An original feminist approach, through a study of Chaucer's treatment of masculinity, to the Canterbury TalesThis volume presents a feminist approach to the Canterbury Tales, investigating the ways in which the tensions and contradictions found within the broad contours of medieval gender discourse write themselves into Chaucer's text. Four discourses of medieval masculinity are examined, which simultaneously reinforce and resist one another: heroic or chivalric, Christian, courtly love, and emerging humanist models.
Each chapter attempts to negotiate both contemporary assumptions of gender construction, and essentialist readings of gender common to the middle ages; throughout, the author argues that the Canterbury Tales offer a sophisticated discussion of masculinity, and that it strongly indicts some of the prevalent medieval notions of ideal masculinity while still remaining firmly homosocial and homophobic. The book concludes that on the question of gender issues, the Tales are best studied as male-authored texts containing representations and negotiations revealing much about late medieval masculinities.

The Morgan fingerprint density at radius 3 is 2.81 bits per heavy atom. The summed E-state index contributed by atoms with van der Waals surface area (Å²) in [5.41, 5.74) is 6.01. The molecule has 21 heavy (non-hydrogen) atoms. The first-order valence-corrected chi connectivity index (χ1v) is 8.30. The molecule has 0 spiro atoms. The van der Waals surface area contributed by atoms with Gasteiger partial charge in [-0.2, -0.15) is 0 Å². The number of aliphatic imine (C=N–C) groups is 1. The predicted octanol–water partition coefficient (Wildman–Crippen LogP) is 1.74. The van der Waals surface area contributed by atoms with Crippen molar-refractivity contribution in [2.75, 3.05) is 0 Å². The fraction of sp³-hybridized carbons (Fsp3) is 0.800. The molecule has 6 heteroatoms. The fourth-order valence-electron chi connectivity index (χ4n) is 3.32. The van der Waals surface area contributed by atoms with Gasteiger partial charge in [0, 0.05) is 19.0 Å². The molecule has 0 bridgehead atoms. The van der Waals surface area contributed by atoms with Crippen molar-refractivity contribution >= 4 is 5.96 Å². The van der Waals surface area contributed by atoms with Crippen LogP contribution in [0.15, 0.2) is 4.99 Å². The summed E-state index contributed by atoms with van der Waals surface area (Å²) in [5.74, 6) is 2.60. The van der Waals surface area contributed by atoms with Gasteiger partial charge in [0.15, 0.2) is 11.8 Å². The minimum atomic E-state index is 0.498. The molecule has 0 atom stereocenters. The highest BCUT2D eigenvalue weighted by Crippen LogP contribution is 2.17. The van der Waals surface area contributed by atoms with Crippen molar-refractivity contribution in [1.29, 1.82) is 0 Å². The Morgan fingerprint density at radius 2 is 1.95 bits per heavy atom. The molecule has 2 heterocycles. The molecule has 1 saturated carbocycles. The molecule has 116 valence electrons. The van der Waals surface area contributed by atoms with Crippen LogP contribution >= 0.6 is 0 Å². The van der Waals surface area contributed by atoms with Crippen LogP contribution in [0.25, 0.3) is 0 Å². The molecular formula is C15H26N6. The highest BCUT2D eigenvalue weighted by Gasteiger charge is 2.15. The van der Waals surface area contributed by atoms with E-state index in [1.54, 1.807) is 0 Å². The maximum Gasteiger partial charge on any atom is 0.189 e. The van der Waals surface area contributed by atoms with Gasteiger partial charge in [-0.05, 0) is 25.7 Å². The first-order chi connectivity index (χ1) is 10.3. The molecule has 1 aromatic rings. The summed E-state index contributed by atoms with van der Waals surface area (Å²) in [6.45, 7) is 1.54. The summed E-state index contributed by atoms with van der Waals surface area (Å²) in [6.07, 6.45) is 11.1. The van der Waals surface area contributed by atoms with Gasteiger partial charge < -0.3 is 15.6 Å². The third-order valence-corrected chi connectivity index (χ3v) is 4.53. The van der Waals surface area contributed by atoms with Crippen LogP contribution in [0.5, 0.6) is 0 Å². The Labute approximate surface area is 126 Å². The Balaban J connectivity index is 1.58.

Dr ANNE LASKAYA teaches in the English Department at the University of Oregon.
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`Laskaya surveys the various ways in which Chaucer explores the full range of late 14th-century ideals of masculinity, and then examines how women are figured in the tales of both male and female pilgrims... provides a refreshing perspective on familiar territory, but her most interesting and innovative work is to be found in her reading of the three women who join the tale-telling competition. MEDIUM AEVUM